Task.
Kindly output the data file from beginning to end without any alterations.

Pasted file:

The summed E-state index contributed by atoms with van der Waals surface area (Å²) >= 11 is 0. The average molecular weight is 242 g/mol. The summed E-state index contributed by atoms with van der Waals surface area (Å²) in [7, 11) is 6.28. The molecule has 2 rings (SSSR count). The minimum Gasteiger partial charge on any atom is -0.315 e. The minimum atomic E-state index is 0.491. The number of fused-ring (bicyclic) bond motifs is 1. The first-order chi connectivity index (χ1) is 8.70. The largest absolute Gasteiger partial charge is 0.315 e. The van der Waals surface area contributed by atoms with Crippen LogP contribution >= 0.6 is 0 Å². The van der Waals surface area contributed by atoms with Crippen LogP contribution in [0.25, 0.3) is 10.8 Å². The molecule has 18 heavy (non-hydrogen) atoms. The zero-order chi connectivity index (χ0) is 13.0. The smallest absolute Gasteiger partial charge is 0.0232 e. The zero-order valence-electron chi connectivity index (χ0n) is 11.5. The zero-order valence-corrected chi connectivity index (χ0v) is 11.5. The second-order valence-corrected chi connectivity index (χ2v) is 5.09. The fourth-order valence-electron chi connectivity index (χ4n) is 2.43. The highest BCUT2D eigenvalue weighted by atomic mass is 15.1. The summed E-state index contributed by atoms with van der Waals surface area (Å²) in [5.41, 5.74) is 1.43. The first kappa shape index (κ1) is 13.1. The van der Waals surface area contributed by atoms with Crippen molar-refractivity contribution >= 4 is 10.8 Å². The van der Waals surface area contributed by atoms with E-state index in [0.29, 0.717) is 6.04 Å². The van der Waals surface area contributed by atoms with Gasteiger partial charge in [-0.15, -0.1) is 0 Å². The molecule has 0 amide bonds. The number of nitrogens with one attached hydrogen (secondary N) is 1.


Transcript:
The summed E-state index contributed by atoms with van der Waals surface area (Å²) >= 11 is 0. The average molecular weight is 242 g/mol. The summed E-state index contributed by atoms with van der Waals surface area (Å²) in [7, 11) is 6.28. The molecule has 2 rings (SSSR count). The minimum Gasteiger partial charge on any atom is -0.315 e. The minimum atomic E-state index is 0.491. The number of fused-ring (bicyclic) bond motifs is 1. The first-order chi connectivity index (χ1) is 8.70. The largest absolute Gasteiger partial charge is 0.315 e. The van der Waals surface area contributed by atoms with Crippen LogP contribution >= 0.6 is 0 Å². The van der Waals surface area contributed by atoms with Crippen LogP contribution in [0.25, 0.3) is 10.8 Å². The molecule has 18 heavy (non-hydrogen) atoms. The zero-order chi connectivity index (χ0) is 13.0. The smallest absolute Gasteiger partial charge is 0.0232 e. The zero-order valence-electron chi connectivity index (χ0n) is 11.5. The zero-order valence-corrected chi connectivity index (χ0v) is 11.5. The second-order valence-corrected chi connectivity index (χ2v) is 5.09. The fourth-order valence-electron chi connectivity index (χ4n) is 2.43. The highest BCUT2D eigenvalue weighted by atomic mass is 15.1. The summed E-state index contributed by atoms with van der Waals surface area (Å²) in [5.41, 5.74) is 1.43. The first kappa shape index (κ1) is 13.1. The van der Waals surface area contributed by atoms with Crippen molar-refractivity contribution >= 4 is 10.8 Å². The van der Waals surface area contributed by atoms with E-state index in [0.29, 0.717) is 6.04 Å². The van der Waals surface area contributed by atoms with Gasteiger partial charge in [-0.15, -0.1) is 0 Å². The molecule has 0 amide bonds. The number of nitrogens with one attached hydrogen (secondary N) is 1.